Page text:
You might look doubtfully at this page’s title and think “Prayers for a happy death? What’s happy about death?” What we’re referring to here is being able to die peacefully in a state of grace so as to be able to meet our Lord with great joy upon passing away.

The goal is to be among those mentioned in this scripture verse, which is read often at funerals as and on All Soul’s Day as well: “The souls of the just are in the hands of God, and the torment of death shall not touch them…they are in peace” (Wisdom 3:1, 3).

We can think of Simeon, pictured above, for some inspiring words in this regard. We read in Luke’s Gospel that he, like so many other devout Jews, was eagerly awaiting the Messiah and the consolation of Israel, that is to say the restoration of God’s rule there.

The Holy Spirit had revealed to him that should not see death until He had seen the Christ of the Lord. When he saw the baby Jesus being presented in the Temple for the first time he knew this was the promised Messiah and said “Now you can dismiss your servant, O Lord, according to your word in peace [Italics added]” (Lk 2:29). He truly experienced what we would all like in our final days on this earth: the peace of Christ!

The first of our prayers for a happy death was written by Blessed John Cardinal Henry Newman, the famous Catholic priest, theologian, and Anglican convert to our faith who was beatified by our Holy Father Benedict XVI in September, 2010. Note how he stresses the importance of receiving the Sacrament of Extreme Unction (what we now call the Anointing of the Sick):

O my Lord and Savior, support me in my last hour by the strong arms of Thy sacraments and the fragrance of thy consolations. Let Thy absolving words be said over me, and the holy oil sign and seal me; and let Thine own body be my food and Thy blood my sprinkling; and let Thy Mother Mary come to me, and my angel whisper peace to me, and Thy glorious saints and my own dear patrons smile on me, that in and through them all I may die as I desire to live, in Thy Church, in Thy faith, and in Thy love. Amen.

This next prayer is moving in its request for our Blessed Mother’s assistance for a peaceful transition to an Eternity of Happiness. (She’s shown with Simeon in the picture above, at right.)

The author is clearly aware of his need for Mary’s intercession for his “poor soul”, conscious of the fact that he is a sinner who has been redeemed by Christ’s Passion (hence the reference to the “precious blood”) but who nonetheless should never take his salvation for granted!

O Dearest Lady, sweet Mother mine, watch the hour when my departing soul shall lose its hold on all earthly things, and stand unveiled in the presence of its Creator. Show thyself my tender Mother then, and offer to the Eternal Father the precious blood of thy Son Jesus for my poor soul, that it may, thus purified, by pleasing in His sight. Plead for thy poor child at the moment of his (or her) departure from this world, and say to the heavenly Father: Receive him (her) this day into Thy kingdom! Amen.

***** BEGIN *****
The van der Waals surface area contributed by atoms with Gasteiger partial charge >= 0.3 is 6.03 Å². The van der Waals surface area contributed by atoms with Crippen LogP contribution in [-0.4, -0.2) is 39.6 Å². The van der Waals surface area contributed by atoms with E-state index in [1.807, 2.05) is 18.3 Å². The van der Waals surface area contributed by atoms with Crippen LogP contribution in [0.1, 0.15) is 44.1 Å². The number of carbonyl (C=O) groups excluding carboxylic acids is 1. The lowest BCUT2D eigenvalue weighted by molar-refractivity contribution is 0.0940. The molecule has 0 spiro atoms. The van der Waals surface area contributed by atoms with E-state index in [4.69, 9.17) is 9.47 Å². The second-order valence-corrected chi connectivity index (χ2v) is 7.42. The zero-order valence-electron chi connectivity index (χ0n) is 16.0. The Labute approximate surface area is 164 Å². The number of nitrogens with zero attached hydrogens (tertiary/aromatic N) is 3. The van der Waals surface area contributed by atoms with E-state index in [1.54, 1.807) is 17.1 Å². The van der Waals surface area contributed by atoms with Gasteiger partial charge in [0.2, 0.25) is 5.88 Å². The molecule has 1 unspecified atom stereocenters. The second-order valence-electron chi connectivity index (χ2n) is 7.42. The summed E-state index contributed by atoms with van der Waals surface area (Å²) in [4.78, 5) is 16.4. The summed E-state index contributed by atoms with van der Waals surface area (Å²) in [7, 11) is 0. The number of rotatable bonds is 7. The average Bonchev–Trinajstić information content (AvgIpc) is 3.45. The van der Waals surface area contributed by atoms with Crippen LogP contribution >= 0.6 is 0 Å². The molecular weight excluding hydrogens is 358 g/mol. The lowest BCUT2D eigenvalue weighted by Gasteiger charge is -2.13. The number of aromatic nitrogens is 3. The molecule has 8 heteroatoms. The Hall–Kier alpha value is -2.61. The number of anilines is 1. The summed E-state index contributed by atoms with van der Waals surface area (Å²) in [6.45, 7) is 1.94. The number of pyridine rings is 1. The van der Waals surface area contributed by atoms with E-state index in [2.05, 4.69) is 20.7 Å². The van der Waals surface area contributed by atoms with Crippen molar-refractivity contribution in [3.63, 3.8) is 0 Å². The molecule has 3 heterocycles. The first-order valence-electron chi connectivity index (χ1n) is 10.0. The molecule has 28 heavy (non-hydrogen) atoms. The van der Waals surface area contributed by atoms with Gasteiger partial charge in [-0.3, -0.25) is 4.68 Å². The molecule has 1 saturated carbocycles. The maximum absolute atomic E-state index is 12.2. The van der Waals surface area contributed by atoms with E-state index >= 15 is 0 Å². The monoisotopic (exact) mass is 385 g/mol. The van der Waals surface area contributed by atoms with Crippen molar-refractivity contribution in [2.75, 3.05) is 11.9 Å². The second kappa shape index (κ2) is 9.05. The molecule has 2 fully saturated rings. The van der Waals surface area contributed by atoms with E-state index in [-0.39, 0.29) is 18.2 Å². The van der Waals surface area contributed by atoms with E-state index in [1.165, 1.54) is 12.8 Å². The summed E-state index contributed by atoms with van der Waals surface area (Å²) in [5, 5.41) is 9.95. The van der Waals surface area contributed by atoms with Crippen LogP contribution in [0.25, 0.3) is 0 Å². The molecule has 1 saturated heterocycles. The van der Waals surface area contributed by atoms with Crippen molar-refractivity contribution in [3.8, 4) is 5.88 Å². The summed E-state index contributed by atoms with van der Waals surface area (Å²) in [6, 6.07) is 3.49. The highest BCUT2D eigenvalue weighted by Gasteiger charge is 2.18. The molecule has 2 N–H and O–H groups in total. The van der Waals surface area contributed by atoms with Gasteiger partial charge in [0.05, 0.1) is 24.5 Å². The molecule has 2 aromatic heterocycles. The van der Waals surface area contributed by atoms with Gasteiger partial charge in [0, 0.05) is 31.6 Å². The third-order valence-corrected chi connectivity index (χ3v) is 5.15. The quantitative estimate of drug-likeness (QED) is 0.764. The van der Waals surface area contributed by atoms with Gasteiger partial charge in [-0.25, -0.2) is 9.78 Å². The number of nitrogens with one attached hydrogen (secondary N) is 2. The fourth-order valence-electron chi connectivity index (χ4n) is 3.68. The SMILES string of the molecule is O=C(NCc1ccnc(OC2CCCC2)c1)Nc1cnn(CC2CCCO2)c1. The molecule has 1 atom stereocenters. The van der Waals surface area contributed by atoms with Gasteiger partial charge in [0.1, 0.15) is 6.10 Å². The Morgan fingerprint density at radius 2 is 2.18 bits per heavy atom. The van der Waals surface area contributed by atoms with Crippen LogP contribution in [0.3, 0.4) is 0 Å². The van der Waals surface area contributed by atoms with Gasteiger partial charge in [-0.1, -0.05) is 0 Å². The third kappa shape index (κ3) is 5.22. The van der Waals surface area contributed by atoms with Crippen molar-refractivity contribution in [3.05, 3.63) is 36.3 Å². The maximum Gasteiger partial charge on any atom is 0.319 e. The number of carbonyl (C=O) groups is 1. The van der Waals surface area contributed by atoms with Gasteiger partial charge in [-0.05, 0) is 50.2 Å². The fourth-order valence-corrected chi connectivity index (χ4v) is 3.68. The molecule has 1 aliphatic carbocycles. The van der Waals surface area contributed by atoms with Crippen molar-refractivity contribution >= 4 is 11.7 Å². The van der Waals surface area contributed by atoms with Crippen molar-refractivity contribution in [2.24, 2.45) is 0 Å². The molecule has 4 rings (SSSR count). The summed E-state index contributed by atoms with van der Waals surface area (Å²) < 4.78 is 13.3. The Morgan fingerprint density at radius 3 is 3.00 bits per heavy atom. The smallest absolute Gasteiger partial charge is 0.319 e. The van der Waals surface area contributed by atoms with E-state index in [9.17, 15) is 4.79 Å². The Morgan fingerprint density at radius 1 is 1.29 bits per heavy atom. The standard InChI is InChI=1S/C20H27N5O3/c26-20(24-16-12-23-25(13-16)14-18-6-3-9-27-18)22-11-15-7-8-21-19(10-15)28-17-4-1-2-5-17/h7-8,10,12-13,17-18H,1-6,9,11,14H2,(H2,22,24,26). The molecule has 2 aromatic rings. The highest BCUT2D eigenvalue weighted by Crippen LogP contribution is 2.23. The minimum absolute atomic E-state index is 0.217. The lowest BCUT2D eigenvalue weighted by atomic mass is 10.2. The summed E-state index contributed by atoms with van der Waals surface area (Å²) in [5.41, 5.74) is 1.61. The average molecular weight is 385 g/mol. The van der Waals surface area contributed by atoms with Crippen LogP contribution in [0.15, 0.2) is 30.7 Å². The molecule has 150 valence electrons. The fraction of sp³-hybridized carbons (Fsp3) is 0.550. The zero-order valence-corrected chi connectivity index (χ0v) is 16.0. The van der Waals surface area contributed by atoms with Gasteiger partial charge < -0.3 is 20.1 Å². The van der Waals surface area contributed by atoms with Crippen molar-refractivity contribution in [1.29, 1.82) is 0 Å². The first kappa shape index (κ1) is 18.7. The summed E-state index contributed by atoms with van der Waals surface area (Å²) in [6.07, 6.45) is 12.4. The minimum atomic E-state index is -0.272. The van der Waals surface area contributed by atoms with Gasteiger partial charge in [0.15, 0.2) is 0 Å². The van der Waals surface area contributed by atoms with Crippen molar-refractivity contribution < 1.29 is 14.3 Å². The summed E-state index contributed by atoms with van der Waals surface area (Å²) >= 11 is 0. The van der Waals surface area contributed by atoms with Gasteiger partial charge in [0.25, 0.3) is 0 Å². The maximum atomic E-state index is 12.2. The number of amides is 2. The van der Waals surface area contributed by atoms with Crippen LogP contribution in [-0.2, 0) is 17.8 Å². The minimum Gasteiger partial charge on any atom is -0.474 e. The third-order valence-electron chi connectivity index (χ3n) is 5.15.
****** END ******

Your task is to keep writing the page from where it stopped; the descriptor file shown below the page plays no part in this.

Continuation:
Incidentally, along these lines, St. Alphonsus Liguori composed this moving prayer to Our Lady, a portion of which we excerpt below. This great saint once wrote about Mary “Oh, how great is her fidelity in consoling her faithful servants at the hour of death!” Such is the glorious efficacy of our Blessed Mother’s help in our attaining Eternal Life with her Divine Son! Note the plea for her assistance in dying a “happy death”.

Through your help I hope to die a happy death. O my Mother I beg you, by the love you bear my God, to help me at all times, but especially at the last moment of my life. Do not leave me, I beseech you, until you see me safe in Heaven, blessing you and singing your mercies for all eternity. Amen, so I hope, so may it be.

Finally, we have these three shorter prayers for a happy death. The first of these also touches on assistance from the Holy Family (including Mary’s “most chaste spouse” St. Joseph, who is the patron of a happy death, among other things)!

Grant unto us, Lord Jesus, ever to follow the example of Thy holy Family, that in the hour of our death Thy glorious Virgin Mother together with blessed Joseph may come to meet us and we may be worthily received by Thee into everlasting dwellings: Who livest and reignest world without end. Amen.

Lord Jesus, pour into us the spirit of Thy love, that in the hour of our death we may be worthy to vanquish the enemy and attain unto the heavenly crown: Who livest and reignest, world without end. Amen.

Grant, we beseech Thee, O Lord, that in the hour of our death we may be refreshed by Thy holy Sacraments and delivered from all guilt, and so deserve to be received with joy into the arms of Thy mercy. Through Christ our Lord.

The last of these prayers brings up the Sacraments, as in Cardinal Newman’s prayer, this time as a source of “refreshment”. The dying person, if conscious, often makes a confession before receiving the Anointing of the Sick (mentioned above) which is administered with oil by a priest.

This is followed by one’s last communion, also called viaticum, which means “food for the journey”, God willing, to Heaven! God, in His mercy, allows us to partake of three sacraments as a “send off” into the next life. These will hopefully provide the serenity in our last moments here on earth we think of as being part of a “happy death”!




Return from Prayers for a Happy Death
to Prayers About Death

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